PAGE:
If you want another prime example of why we should stop relying on (or even listening to) the opinion of critics -- be they political pundits, movie critics, or fashion editors -- allow me to highlight last month's widely-read fashion assessment of Sarah Palin's (R) wardrobe by Washington Post Fashion Editor Robin Givhan.
Ms. Givhan's piece -- titled Sarah Palin's Unassertive Fashion Statement -- was published on Page M1 in the Sunday, September 28, 2008 edition of the Post -- well after Palin went on her $150,000 shopping spree at Barney's New York, Saks Fifth Avenue, Neiman Marcus, and Bloomingdale's. It was follow-up with an online chat with Ms. Givhan the following day.
Here's how Givhan's piece began:
Republican vice-presidential candidate Sarah Palin's style is exceptionally ordinary. Nothing about it connotes authority. No detail announces that she is in charge. And that's what makes it so powerful.
The rimless glasses that dominate her face are as banal as modern spectacles come. The entire goal of their design is to have them go unnoticed. They are not meant to frame her features as much as they are crafted to avoid detracting from her big brown eyes.
Her clothes are unpretentious, but they are also unremarkable. They have nothing to do with Fashion. It's fashion show season now, with designers unveiling their spring 2009 collections in New York, Milan and soon Paris. So far, none of them have suggested that the next new thing for the power-wielding woman is a straight black skirt with a boxy, oyster-colored blazer, which is what Palin wore when she accepted the vice-presidential nomination in St. Paul, Minn.
In the narrow confines of political style, the accepted rule is to dress in a manner that implies empathy for one's constituency -- so don't wear anything too expensive -- but also conveys authority. Palin has embraced the former and utterly ignored the latter. Nothing about her style jibes with the image of power. She does not dress like a boss lady, an Iron Lady or the devil who wore Prada.
Her clothes don't have the aura of sophistication like that of Michelle Obama's sheaths and pearls. They do not have a patina of glamour like Cindy McCain's heiress wardrobe. And they do not announce themselves with the confidence, assertiveness and listen-to-me-ness of Sen. Hillary Clinton's bold pantsuits. Palin's clothes are common. Everyone knows someone who dresses like her, which is partly why so many folks seem to think that they know her.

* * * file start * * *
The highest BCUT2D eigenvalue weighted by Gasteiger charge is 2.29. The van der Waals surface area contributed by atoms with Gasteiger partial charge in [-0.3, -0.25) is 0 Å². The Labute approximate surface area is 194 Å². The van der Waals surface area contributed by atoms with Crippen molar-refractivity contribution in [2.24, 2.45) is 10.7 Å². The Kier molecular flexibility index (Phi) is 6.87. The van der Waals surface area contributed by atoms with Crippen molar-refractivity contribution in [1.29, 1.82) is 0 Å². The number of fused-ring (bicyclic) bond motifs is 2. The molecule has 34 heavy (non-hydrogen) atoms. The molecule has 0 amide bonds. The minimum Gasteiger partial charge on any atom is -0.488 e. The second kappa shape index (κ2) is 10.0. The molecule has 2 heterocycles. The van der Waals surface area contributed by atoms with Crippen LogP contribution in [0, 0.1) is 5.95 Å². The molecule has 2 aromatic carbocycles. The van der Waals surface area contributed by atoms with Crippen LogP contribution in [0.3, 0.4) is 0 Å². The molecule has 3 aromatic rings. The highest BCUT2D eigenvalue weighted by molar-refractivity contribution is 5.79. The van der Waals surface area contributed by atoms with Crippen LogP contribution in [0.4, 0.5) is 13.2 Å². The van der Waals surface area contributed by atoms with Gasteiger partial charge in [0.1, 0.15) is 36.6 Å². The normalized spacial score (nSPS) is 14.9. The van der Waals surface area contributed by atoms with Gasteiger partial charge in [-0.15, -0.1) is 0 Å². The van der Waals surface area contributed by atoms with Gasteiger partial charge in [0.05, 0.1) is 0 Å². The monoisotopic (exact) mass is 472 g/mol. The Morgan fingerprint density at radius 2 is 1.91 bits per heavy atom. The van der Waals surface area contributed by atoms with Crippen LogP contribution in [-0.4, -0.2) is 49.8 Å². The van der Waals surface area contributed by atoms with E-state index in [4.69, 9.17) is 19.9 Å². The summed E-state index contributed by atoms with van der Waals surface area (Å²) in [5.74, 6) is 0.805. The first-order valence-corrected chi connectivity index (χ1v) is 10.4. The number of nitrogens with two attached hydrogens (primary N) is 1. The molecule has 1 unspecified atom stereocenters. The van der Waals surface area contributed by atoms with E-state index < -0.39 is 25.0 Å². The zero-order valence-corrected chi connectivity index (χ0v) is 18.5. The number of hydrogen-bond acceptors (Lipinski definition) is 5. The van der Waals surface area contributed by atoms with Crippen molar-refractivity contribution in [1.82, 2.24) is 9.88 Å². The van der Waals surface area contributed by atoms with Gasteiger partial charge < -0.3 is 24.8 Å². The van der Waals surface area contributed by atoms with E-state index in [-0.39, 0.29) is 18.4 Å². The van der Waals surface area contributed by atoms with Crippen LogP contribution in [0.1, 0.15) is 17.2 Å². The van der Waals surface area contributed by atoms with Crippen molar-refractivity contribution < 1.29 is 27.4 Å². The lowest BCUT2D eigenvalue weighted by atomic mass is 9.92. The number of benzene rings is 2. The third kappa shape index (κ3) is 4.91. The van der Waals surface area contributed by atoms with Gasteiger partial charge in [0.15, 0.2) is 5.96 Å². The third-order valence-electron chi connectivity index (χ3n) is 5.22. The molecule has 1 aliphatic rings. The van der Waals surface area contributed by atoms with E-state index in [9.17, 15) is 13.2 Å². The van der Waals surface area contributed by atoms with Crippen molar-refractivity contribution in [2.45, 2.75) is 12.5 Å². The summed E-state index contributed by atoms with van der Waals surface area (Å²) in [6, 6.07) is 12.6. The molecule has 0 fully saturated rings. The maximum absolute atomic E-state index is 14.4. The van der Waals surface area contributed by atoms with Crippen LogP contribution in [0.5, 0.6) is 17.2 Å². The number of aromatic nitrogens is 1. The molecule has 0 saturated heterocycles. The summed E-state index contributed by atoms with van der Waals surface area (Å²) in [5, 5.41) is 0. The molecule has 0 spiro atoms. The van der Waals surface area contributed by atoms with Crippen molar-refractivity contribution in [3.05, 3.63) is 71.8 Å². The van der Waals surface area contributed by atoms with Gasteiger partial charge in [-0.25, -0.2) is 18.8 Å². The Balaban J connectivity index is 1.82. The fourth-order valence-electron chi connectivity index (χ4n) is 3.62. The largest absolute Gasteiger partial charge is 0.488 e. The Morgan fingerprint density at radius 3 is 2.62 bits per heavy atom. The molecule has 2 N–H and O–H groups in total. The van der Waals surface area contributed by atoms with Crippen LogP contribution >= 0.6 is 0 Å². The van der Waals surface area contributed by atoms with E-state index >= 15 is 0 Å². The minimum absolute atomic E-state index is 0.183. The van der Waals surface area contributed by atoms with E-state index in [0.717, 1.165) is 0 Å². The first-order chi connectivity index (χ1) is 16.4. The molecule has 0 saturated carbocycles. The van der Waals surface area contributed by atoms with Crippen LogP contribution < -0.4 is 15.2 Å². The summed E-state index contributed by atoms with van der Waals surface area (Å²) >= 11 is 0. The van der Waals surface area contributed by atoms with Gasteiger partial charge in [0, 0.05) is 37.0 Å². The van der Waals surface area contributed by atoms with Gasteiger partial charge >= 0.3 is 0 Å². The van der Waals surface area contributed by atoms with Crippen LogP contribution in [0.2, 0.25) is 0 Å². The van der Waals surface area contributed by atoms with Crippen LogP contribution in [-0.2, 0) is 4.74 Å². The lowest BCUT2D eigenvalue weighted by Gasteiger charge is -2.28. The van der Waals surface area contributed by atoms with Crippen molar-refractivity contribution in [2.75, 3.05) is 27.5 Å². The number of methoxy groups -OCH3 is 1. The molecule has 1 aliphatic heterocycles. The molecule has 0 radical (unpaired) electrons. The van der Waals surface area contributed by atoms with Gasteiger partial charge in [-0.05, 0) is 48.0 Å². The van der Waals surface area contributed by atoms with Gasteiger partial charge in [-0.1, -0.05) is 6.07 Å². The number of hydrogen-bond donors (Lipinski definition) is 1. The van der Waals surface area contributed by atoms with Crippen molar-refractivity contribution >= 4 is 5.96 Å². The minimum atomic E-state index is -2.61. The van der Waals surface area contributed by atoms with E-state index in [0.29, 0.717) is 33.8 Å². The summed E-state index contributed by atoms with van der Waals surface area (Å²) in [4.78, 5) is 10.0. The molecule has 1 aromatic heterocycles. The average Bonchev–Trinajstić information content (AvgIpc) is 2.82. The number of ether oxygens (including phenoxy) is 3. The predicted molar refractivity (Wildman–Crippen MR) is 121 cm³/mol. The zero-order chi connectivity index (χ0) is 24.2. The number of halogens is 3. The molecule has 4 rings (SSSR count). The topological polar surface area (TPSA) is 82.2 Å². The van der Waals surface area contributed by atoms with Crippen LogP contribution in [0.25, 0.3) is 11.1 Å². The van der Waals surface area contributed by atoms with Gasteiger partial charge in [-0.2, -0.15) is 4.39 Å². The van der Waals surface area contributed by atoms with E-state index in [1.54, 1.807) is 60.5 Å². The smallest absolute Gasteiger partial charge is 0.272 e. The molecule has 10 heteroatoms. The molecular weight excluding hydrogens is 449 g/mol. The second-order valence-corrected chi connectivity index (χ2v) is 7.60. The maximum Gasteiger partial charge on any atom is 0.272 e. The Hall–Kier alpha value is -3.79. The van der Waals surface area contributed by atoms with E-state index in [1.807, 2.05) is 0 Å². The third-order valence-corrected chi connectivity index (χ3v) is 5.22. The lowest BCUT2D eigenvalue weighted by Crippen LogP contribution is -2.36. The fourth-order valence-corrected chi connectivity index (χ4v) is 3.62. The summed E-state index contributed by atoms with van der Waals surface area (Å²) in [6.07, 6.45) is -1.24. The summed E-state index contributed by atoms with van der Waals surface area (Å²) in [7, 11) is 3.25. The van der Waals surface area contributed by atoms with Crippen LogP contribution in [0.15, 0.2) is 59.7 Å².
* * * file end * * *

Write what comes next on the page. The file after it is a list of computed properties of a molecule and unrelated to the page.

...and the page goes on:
Incredible? Indeed. But there's more:
The ruby slippers she wore on the campaign trail, the ones she paired with the black jacket and skirt that pulled just so across her hips, churn up images of another small-town girl who'd suddenly landed in Oz. A peep-toe pump is coy -- coquettish even. But not an emblem of gravitas.
And how did Ms. Givhan follow-up her completely off-the-mark piece the next day during her online chat?
Robin Givhan: I think one of the reasons that a lot of high-profile women of Palin's ilk choose not to wear well-known designer labels is precisely for that reason. They don't want their clothing -- and its cost - to be easily identified. They don't want that to be a distraction.
So yes, it's difficult to eyeball a jacket from a distance and distinguish whether it is Ann Taylor or Banana Republic.
Robin Givhan: I wouldn't go so far as to say that her clothes reflect world views. But I do think they reflect the fact that she is not influenced by the sort of sleek, urban sensibility that informs the style of someone like Nancy Pelosi.
Yes, these declarations of Palin's fashion simplicity -- with Givhan even wondering whether her clothes came from "Ann Taylor or Banana Republic" -- came several weeks after Palin draped herself in tens of thousands of dollars worth of garments from the very high-end stores that she attributed to people like Michelle Obama and Cindy McCain and Hillary Clinton.
Why is this relevant?
Simple. I think Americans have grown tired of the self-described critics tell us the way the world works when they don't seem a have a clue themselves. Recall how many bloviating pundits on CNN and MSNBC and Fox told us that John McCain or Sarah Palin had won one of this year's presidential debates, only later learning how much their opinion went so strongly against their sage words and vaunted political experience by people who peddle themselves with such self-praise as "the best political team on television." And let's not get started about these same wise sages' assessments of the presidential chances of Messrs. Obama and McCain just a year ago.
If there's one thing about this presidential cycle that so excites me so much -- beyond the feeling that real change is coming to 1600 Pennsylvania Avenue -- is just how much more irrelevant the traditional media has become in providing us an accurate and honest understanding of what is happening, what it means, and which direction the public seems to be headed.
Ms. Givhan is just another symptom of the cancer that has metastasized within the traditional media, an institution that American once admired, respected, and relied-upon for real information. But the funny thing is that I find myself trusting the opinions of the American people much more than the critics who try to tell us how things really are. I suspect that sentiment will only grow on November 4th.
Lord save us.
Mark Nickolas is the Managing Editor of Political Base, and this story was from his original post, "Last Month: WaPo Fashion Editor Declared Palin's Wardrobe Had "Nothing To Do With Fashion""